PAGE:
Thread: Holographic universe/black hole

1. Hi everyone,
It is my understanding that the theory of the holographic universe is based on black holes physics. So in that theory, is the univers a black hole?
If that's the case, is our universe supposed to evaporate like a normal black hole in a larger space-time?
I don't think the horizon considered in the holographic universe theory is the cosmological horizon ( sphere where space is receding at the speed of light ), but really a black hole horizon.
I am a bit confused about that.
I don't know if anyone would have understood that better than me.
Thank you.
Nic.

2.

3. Almost, but not quite.

The holographic principle is based on Black Hole Thermodynamics, which is a subtly different.

Personally, while I also know very little about it, I found this Wikipedia article on the Holographic Principle very informative.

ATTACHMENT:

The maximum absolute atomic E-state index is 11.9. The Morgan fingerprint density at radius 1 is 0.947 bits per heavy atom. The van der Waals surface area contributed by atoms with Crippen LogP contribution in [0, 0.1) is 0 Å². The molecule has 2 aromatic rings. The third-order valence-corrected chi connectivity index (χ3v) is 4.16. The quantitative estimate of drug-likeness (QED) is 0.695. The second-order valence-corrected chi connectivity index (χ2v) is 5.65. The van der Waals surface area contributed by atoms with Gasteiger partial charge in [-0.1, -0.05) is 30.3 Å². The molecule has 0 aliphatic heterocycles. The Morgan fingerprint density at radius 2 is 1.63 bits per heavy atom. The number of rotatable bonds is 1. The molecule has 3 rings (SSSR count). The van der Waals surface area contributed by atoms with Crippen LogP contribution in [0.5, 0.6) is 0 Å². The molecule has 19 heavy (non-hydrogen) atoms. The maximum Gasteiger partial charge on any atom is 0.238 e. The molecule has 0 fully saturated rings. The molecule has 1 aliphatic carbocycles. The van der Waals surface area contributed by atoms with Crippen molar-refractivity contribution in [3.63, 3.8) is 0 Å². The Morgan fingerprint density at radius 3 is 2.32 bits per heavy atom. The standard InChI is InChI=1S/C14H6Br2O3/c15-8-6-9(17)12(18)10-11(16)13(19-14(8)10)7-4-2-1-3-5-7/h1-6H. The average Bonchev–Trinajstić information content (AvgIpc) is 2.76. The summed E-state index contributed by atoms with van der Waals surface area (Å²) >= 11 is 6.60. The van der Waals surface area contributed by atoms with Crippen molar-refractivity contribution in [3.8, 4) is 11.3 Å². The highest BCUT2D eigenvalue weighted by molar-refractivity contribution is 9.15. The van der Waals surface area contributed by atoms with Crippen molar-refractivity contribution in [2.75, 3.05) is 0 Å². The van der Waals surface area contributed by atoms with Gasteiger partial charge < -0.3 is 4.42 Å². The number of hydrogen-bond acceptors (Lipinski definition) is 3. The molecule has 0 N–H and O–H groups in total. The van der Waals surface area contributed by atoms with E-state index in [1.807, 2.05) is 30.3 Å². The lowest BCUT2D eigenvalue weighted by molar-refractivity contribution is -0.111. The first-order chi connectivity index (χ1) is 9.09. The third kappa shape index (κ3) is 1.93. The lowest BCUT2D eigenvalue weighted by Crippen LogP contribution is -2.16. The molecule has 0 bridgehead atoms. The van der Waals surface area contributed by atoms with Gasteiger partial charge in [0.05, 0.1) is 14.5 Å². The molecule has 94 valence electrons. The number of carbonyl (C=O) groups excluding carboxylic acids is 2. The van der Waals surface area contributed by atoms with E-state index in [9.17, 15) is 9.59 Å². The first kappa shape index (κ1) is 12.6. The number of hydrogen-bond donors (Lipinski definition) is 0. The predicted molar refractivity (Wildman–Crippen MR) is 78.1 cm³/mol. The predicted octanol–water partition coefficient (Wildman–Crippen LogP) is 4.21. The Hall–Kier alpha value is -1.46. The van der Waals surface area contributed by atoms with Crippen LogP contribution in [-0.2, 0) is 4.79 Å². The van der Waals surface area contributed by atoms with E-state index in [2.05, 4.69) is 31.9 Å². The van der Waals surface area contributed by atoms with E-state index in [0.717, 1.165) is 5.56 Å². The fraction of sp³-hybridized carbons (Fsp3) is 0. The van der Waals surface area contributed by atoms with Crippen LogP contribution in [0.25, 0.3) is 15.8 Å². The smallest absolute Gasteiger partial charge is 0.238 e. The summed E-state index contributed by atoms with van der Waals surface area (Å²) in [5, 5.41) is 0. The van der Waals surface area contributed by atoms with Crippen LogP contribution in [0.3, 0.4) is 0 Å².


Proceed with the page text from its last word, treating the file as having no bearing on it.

4. Hi Daecon,
Thanks for the link. The holographic universe theory seems to be only inspired by BH physics.
The holographic principle states that the entropy of ordinary mass (not just black holes) is also proportional to surface area and not volume; that volume itself is illusory and the universe is really a hologram which is isomorphic to the information "inscribed" on the surface of its boundary.
The surface seems to be the cosmological horizon:
In a larger sense, the theory suggests that the entire universe can be seen as a two-dimensional information structure "painted" on the cosmological horizon, such that the three dimensions we observe are an effective description only at macroscopic scales and at low energies. Cosmological holography has not been made mathematically precise, partly because the cosmological horizon has a finite area and grows with time
What I don't understand with that is that each point in the universe has its own cosmological horizon, so how could the entire universe be the hologram of a single surface?
Also, each point of the universe is on the cosmological horizons of all the points located on a surface on its own cosmological horizon, so how can that point encode the information of another single point??
I don't get it...

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